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Heat may be letting up, but pets still in dangerSubmitted: 07/19/2013
Story By Lauren Stephenson


RHINELANDER - On hot days, dogs like to find a cool place to lie low.

But when they need to go outside, there are a few precautions you should take.

For starters, be sure they're not walking on hot pavement.

"They were playing Frisbee on concrete and she was just one of those crazy dogs that would play Frisbee all day long and never stop. And they didn't realize there was an issue until they literally saw her pads were kind of dangling. They weren't bleeding but they were all rubbed off on all four paws," recalls Dr. Alison French.

Dogs can burn the pads of their paws.

The dog Dr. Alison French treated will need weeks to recover, and has to wear custom booties just to walk.

"I would just not take your dog for a walk on concrete or blacktop when it's really, really hot out. Maybe test it with your own feet. Of course our feet are a little bit more sensitive unless you're running around barefoot all the time," says French.

Dr. French says if dogs must be outside, they should be in the shade, and have plenty of fresh, cold water.

Tim Kingman follows that advice with his 2-month old chocolate lab, Mocha.

"A lot of the times we're taking her down to the water. Most of the time we have her out in the shade," Kingman says.

But Kingman knows owners must be careful of blue green algae in lakes.

"You're at a lake that has been known to ever have algae blooms, even if there's no algae in the water right now, because it's so windy, it can blow away the visible algae, but the toxin is still in the water," says Dr. French.

She says it can also be a good idea to hose off your dog to stay cool, and keep them in air conditioning when possible.

Tim Kingman says keeping his new family member healthy and safe is simple: "I guess it's just using common sense. And just seeing how your dog reacts to the heat."

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MANITOWISH WATERS - The teachers and staff at the North Lakeland School in Manitowish Waters can get coffee for free in the teachers' lounge. But on Wednesdays, they choose to pay for their orders.

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ANTIGO - For the last week and a half many people shared stories of shock, sadness, fear and hope out of Antigo.

Police, students and clergy all spoke out, struggling to figure out why the prom night shooting happened.

For the first time on Wednesday, one shooting victim told his story.

Collin Cooper, 18, said he's doing ok. He spent nearly seven days in the hospital, undergoing three surgeries to get the leg just below the knee on the right track to heal properly. He wraps an ace bandage around his left calf, which covers the wound. He also has stitches from where doctors made incisions during surgery. He also has a vacuum-assisted closure, or V.A.C., for the wound.

"I can't walk yet," Cooper said. "But they said I can put pressure on it in about three to four weeks, I think they said. But I wont be back to walking on it fully for three to four months."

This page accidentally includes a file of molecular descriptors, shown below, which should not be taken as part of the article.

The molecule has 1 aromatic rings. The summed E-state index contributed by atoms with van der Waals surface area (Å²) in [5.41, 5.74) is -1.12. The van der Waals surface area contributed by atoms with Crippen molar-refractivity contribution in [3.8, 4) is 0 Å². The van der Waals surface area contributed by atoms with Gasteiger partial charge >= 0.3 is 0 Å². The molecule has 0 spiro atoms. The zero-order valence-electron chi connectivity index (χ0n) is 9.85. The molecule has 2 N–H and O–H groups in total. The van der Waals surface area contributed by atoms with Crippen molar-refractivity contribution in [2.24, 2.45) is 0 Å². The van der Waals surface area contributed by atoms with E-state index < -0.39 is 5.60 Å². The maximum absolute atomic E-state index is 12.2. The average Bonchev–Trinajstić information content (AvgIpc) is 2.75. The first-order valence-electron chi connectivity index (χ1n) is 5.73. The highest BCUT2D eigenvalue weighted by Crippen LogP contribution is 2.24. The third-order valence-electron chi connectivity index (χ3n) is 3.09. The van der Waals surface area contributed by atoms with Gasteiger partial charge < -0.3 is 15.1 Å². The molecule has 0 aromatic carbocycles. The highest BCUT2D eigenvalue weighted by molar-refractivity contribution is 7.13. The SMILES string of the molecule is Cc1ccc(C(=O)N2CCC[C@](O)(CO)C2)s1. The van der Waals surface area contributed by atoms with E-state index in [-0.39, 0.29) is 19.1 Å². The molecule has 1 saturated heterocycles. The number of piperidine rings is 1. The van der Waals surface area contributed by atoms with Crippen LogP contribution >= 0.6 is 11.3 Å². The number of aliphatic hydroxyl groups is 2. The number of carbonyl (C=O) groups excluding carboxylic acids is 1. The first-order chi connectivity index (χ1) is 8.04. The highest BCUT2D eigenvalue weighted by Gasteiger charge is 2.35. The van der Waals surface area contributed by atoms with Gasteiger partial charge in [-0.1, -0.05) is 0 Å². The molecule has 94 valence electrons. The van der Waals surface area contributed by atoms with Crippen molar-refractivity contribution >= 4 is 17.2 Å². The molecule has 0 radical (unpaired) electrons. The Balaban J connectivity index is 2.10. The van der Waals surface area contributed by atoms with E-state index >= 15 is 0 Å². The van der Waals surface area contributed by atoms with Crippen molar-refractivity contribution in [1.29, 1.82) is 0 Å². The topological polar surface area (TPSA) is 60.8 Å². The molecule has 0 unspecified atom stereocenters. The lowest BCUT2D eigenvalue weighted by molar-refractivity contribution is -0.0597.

He said doctors told him the bullet shattered 10 percent of his tibia, a major bone in the calf.

"They said the lucky part is it didn't hit any major arteries and it only nicked one vein," Cooper added.

Now Cooper has to sit at home and rest up. His blood levels are still low, and it hurts to hold his leg vertically. Several times a day he has to do ankle and knee exercises to strengthen the muscles around them. Otherwise he has to keep his leg elevated, even while he sleeps, which is in a hospital bed the family already had. He said it's hard sometimes to take it so easy because he's been on several sports teams throughout high school and is used to being very active.

He says when family and friends aren't visiting him at home, he plays video games and watches TV. He can't yet return to school, so he his doing some work from home.

But when you ask Cooper about how he's processing the shooting at prom, he just shrugs.

"I'm kind of bummed to be down right now but I'm thankful and lucky that it was just this and it could have been a lot worse," Cooper said.

He's been bombarded on social media, flooded with questions and friend requests. He's only posted several times since the shooting, with the #AntigoStrong hashtag that's been trending on social media since the prom.

The oldest of five has leaned on his faith, his family and his friends.

"I'm fine I just want people to worry about Collin," said Cooper's friend Spencer Fittante, 17, who was walking out of prom with Cooper when he was shot. Fittante helped tie a his tie around Cooper's leg as a tourniquet.

"I never thought anything like that would ever happen to us, ever," Fittante said.

Still, Cooper won't let the injury keep him from working this summer or walking across the stage at graduation. He joked about practicing walking up stairs with his crutches. He said he thinks his humor helps him cope.

He's proud of and humbled by the Antigo community. He said there are days when it gets hard, but he's got the support of his family and friends. He wants to move on, but he also thinks sharing his experience might be able to help others.

"It's cool to see how the town has rallied around me and the all the other victims," Cooper said. "I think it's kind of a cool opportunity to have to share with people what happened. And I can kind of help them through things too. So I mean I want to put some of it in the past but some of it I want to hold onto so I can be able to help people in the future."

Cooper said his date who was grazed by a bullet is also doing well. He said she is back at school in Illinois. Cooper still plans to work this summer and attend college in the fall. 

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